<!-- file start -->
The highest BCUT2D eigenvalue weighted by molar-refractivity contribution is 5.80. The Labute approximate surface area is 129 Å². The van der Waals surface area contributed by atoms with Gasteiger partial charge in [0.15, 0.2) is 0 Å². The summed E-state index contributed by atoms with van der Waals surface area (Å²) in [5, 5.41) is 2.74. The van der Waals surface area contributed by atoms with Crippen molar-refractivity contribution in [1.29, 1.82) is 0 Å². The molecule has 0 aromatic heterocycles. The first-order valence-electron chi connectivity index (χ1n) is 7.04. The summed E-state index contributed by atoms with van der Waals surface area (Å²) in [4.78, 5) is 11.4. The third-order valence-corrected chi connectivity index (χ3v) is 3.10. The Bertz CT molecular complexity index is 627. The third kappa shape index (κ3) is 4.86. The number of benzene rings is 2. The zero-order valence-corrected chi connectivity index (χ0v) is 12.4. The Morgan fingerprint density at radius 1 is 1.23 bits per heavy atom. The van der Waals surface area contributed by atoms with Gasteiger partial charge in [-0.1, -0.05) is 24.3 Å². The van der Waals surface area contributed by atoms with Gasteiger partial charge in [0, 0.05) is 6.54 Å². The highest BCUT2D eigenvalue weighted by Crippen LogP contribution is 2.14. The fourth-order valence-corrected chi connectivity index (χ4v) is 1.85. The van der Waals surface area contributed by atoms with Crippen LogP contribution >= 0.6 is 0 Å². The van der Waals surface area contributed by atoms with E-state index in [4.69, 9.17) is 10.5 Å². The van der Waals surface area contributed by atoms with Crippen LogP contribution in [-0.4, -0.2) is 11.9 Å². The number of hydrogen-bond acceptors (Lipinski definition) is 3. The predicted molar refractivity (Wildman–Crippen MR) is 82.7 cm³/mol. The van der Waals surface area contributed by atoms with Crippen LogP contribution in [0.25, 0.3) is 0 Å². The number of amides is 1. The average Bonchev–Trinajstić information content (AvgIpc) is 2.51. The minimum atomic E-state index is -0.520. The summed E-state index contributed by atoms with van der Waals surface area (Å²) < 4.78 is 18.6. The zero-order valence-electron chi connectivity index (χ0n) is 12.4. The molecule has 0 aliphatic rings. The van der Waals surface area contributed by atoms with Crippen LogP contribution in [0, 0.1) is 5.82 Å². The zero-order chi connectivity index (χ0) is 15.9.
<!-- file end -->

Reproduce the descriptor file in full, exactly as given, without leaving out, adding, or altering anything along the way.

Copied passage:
The highest BCUT2D eigenvalue weighted by molar-refractivity contribution is 5.80. The Labute approximate surface area is 129 Å². The van der Waals surface area contributed by atoms with Gasteiger partial charge in [0.15, 0.2) is 0 Å². The summed E-state index contributed by atoms with van der Waals surface area (Å²) in [5, 5.41) is 2.74. The van der Waals surface area contributed by atoms with Crippen molar-refractivity contribution in [1.29, 1.82) is 0 Å². The molecule has 0 aromatic heterocycles. The first-order valence-electron chi connectivity index (χ1n) is 7.04. The summed E-state index contributed by atoms with van der Waals surface area (Å²) in [4.78, 5) is 11.4. The third-order valence-corrected chi connectivity index (χ3v) is 3.10. The Bertz CT molecular complexity index is 627. The third kappa shape index (κ3) is 4.86. The number of benzene rings is 2. The zero-order valence-corrected chi connectivity index (χ0v) is 12.4. The Morgan fingerprint density at radius 1 is 1.23 bits per heavy atom. The van der Waals surface area contributed by atoms with Gasteiger partial charge in [-0.1, -0.05) is 24.3 Å². The van der Waals surface area contributed by atoms with Gasteiger partial charge in [0, 0.05) is 6.54 Å². The highest BCUT2D eigenvalue weighted by Crippen LogP contribution is 2.14. The fourth-order valence-corrected chi connectivity index (χ4v) is 1.85. The van der Waals surface area contributed by atoms with Crippen LogP contribution >= 0.6 is 0 Å². The van der Waals surface area contributed by atoms with E-state index in [4.69, 9.17) is 10.5 Å². The van der Waals surface area contributed by atoms with Crippen LogP contribution in [-0.4, -0.2) is 11.9 Å². The number of hydrogen-bond acceptors (Lipinski definition) is 3. The predicted molar refractivity (Wildman–Crippen MR) is 82.7 cm³/mol. The van der Waals surface area contributed by atoms with Crippen LogP contribution in [0.25, 0.3) is 0 Å². The number of amides is 1. The average Bonchev–Trinajstić information content (AvgIpc) is 2.51. The minimum atomic E-state index is -0.520. The summed E-state index contributed by atoms with van der Waals surface area (Å²) < 4.78 is 18.6. The zero-order valence-electron chi connectivity index (χ0n) is 12.4. The molecule has 0 aliphatic rings. The van der Waals surface area contributed by atoms with Crippen LogP contribution in [0, 0.1) is 5.82 Å². The zero-order chi connectivity index (χ0) is 15.9.